EB: If you had one thing to do over again, what would it be?
MF: I would have learned to speak French before I went to France. It was rough. It was tough, they didn’t care that I didn’t speak French either; they would scream at me. I didn’t know what they were saying but I got the gist of it.
EB: What is your proudest accomplishment in your career to date?
MF: I don’t know if many people in America understand this, but I was 29 when we earned the Michelin star, and I think that what a lot of people don’t realize is that I’m not just a chef, I’m the owner, and you know, this is my first restaurant. We did it without a famous restaurateur or an experienced restaurateur in-house. We just did it. I didn’t have Chef Daniel Boulud’s name on the restaurant as I’m earning the star. An American-born, 29-year old chef-owner, built from scratch: down to the menu-covers, to the chairs, to the table, to the lights that go in the kitchen, you name it. People think, being the son of Larry Forgione, it was kind of all handed to me. But Michelin doesn’t care who your dad is. I don’t think there are too many people under 30, American-born chef-owners that got a Michelin star, ever.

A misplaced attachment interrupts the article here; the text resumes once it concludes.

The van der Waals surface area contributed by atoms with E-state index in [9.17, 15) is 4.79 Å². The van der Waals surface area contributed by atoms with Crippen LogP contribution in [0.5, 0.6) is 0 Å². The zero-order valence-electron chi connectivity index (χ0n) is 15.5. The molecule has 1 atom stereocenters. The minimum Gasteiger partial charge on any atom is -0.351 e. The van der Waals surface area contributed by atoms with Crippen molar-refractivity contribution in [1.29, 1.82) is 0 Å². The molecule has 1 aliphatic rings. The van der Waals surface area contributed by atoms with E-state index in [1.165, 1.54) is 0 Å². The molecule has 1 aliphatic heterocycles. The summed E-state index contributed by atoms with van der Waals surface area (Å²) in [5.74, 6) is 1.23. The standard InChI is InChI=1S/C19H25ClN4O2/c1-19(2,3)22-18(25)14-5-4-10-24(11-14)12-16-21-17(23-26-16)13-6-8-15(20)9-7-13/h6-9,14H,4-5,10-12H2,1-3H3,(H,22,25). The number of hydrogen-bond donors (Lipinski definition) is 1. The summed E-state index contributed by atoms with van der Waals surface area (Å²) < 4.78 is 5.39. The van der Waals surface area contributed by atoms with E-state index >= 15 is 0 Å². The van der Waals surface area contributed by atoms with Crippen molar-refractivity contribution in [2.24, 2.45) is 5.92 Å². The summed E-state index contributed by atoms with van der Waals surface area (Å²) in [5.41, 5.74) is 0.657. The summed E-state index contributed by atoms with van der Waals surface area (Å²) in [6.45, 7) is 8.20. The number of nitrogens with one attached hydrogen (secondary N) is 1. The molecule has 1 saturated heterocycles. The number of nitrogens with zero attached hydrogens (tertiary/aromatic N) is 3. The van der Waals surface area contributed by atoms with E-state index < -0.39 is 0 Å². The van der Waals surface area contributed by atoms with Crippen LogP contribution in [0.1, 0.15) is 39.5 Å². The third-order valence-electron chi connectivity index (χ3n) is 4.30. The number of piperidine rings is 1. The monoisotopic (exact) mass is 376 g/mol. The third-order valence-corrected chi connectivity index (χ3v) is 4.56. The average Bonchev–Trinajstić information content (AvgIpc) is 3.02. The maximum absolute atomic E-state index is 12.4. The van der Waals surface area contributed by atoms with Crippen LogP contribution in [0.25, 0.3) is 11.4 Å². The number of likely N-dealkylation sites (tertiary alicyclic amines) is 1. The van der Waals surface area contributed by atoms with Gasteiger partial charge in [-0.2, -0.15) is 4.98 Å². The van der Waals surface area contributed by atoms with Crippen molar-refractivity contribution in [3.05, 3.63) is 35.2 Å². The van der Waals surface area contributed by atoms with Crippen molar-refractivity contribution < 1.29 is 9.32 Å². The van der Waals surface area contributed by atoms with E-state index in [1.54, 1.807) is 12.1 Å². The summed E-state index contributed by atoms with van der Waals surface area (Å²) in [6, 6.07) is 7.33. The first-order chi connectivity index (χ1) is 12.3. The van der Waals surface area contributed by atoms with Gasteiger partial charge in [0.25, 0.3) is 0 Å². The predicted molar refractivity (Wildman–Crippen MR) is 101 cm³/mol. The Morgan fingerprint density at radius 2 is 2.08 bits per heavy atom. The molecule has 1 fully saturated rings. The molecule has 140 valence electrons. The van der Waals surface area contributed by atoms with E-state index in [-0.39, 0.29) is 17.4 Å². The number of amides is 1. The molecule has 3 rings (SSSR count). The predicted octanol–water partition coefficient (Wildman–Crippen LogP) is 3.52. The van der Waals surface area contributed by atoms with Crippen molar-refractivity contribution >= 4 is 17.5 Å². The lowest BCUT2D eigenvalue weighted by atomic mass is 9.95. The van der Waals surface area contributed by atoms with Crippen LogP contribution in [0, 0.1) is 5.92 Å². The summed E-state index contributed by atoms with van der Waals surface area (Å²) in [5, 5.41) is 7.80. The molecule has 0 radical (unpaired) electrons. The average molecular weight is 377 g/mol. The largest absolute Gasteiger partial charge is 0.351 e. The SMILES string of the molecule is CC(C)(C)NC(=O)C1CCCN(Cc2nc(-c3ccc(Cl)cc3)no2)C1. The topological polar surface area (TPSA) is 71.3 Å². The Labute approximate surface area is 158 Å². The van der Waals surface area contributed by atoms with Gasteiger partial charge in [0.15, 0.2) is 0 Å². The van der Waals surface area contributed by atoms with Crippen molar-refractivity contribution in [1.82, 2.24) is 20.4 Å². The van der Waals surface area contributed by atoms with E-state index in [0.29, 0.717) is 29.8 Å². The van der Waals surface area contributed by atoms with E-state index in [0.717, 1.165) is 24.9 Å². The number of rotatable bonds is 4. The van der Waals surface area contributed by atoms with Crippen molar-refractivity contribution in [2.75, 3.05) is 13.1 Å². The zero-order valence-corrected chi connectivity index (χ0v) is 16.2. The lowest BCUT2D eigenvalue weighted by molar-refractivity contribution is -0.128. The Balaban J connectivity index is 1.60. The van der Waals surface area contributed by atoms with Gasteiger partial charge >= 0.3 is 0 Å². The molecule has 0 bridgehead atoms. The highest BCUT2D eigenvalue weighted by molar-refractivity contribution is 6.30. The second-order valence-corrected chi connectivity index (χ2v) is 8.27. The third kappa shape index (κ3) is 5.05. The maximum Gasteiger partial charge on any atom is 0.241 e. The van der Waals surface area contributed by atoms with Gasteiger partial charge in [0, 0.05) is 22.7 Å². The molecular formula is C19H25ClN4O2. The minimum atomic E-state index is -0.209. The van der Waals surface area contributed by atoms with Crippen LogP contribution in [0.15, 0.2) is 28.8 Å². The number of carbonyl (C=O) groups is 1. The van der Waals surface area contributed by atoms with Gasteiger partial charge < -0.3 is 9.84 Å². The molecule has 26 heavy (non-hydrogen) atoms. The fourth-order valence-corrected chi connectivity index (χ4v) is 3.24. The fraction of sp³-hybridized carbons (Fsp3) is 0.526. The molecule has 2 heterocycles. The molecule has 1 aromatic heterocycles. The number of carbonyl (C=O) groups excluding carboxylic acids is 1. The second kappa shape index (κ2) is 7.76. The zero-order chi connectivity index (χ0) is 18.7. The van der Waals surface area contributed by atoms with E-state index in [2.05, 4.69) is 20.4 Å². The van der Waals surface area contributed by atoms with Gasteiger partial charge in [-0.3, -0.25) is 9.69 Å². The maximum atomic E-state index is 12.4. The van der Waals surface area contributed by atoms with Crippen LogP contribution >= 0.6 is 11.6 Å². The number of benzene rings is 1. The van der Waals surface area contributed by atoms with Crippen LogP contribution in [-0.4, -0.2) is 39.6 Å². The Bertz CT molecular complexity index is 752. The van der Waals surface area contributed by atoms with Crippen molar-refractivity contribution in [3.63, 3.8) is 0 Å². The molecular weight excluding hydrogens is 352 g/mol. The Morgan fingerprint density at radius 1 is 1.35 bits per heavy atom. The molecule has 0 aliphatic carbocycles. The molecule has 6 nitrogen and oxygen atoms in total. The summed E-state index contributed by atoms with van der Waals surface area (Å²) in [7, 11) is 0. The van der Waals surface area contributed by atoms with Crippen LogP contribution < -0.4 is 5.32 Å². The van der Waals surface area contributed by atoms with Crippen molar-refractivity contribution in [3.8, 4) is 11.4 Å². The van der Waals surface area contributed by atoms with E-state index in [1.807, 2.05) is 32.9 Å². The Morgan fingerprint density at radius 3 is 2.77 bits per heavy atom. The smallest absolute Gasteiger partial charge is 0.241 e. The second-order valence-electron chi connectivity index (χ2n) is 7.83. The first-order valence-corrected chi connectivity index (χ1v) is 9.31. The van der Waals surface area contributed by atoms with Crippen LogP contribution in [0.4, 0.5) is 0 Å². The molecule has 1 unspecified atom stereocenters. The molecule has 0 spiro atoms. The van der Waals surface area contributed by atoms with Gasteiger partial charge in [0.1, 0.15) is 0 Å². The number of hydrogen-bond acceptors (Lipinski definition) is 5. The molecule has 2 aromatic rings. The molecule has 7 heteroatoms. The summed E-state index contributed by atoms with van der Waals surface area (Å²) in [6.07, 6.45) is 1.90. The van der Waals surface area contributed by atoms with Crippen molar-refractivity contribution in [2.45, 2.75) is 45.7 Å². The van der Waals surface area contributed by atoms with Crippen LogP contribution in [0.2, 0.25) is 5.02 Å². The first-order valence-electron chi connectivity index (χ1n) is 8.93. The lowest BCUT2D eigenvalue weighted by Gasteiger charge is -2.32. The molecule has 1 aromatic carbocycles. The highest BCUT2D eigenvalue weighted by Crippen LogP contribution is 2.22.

EB: What advice would you give to an aspiring chef-owner?
MF: Raise a lot more money than you think you need. You encounter a lot of expenses. There will be more expenses than you can possibly imagine that are not on your business plan. The six-month advance my landlord wanted, the security deposit when we signed the lease: twenty grand times six. The air conditioner broke. The doors were a fire hazard and had to be changed to swing outward; the lowboys broke—forget it. We were two hundred and fifty thousand over our heads before we even opened the doors.
EB: That said, what are the benefits of being a chef-owner? Why own?
MF: To each his own, but I was just at a point where I didn’t want to work for anybody anymore. I had my ideas and I had my goals and I had my vision, and I knew what I wanted, and it didn’t involve somebody telling me what to do. That’s not to say that people who work for other chefs are bad. Some chefs, they just need to be on their own. And I am one of those chefs.
EB: What’s next? Where will we find you in five years?
MF: I hope Marc Forgione is still here, and I’d love for this to be my flagship, my home base. I’d love to open some other concepts, casual stuff, maybe something a little fancier also. Happy, hopefully, is where you’ll find me in five years. Happy and fat.